Ever since Game of Thrones ended, there’s been a lot of talk about what would fill the fantasy void left behind. I’m not so sure Game of Thrones even filled that void. If anything, it was made worse by that ending. Carnival Row, on the other hand, might not exist on the epic scale that Game of Thrones did, but it’s one of the most interesting shows I’ve seen in a long time. Not only is it full of fantasy elements, but there’s a Sherlock Holmes vibe to it that keeps you on the edge of your seat. As for the acting, Orlando Bloom and Cara Delevingne are absolutely amazing . . . and I don’t use that term lightly. They own their parts in a way that I haven’t seen on many shows, ever.
21. Dragonball (Season 1)
It took watching this show as an adult to wonder why my parents ever let me watch it as a kid. Dragonball is a completely different animal from the shows that followed. I don’t mean that in terms of pacing and action. I mean that in terms of content and how appropriate it is for anybody below the age of eighteen. Granted, it’s all pretty harmless compared to most adult humor, but it certainly isn’t something that you should show kids. There’s nudity, crotch-patting, sex jokes, and plenty of adult innuendos. It’s like Spongebob, but aware of itself. Despite all of this, Dragonball is still a fun show with plenty of heart.
22. 24 Hours to Hell and Back
This sounds incredibly sad, but there’s nothing more relaxing to me than seeing Gordon Ramsey yell at somebody for having a disgusting kitchen. When he starts throwing f-bombs around at people who haven’t cleaned their kitchens in three months, I feel like I can really back up his passion . . . despite the fact that my kitchen has never been cleaned . . . ever. As a huge fan of Kitchen Nightmares and Hotel Hell, I can tell you that this is definitely worth the hour a week it’s on.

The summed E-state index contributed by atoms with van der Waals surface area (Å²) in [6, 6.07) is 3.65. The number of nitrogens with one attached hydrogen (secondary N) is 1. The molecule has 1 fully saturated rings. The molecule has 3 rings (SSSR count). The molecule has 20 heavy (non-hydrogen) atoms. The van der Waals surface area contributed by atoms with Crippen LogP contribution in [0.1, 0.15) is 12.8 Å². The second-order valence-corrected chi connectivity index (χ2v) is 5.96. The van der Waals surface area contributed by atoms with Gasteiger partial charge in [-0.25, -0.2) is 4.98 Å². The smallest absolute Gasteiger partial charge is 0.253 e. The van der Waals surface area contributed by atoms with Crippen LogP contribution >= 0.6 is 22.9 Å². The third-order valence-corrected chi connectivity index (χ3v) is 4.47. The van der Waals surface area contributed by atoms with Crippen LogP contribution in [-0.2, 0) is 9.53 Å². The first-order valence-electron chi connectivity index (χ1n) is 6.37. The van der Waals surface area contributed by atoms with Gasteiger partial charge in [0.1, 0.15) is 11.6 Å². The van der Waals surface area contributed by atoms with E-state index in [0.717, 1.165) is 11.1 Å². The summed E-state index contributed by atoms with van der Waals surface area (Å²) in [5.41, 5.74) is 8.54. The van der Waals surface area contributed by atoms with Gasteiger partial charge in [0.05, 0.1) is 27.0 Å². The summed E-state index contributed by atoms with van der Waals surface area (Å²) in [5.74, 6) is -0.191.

23. Star Wars: The Mandalorian
I have three episodes left to watch of this show, but after seeing Star Wars: The Rise of Skywalker, I haven’t quite been able to bring myself to finishing it. That doesn’t mean that I don’t like the show. I’m just still trying to get over my disappointment in the latest Star Wars film. That being said, I did just start playing Star Wars Jedi: Fallen Order on Xbox One, and I am absolutely loving it. So it’s possible it will restore my faith in Star Wars . . . maybe.
24. The Witcher
The Witcher isn’t mean to be a comedy, but there’s something incredibly funny about it. Whether it’s the comical moments (or well placed swear words) in a really dark world or the dry personality of Geralt of Rivia (played by Henry Cavil), there’s something really endearing about The Witcher. This is the first show in a long time that I have been truly excited about watching each episode. I have enjoyed every moment in this world, and it pains me to know that we won’t get new episodes until 2021.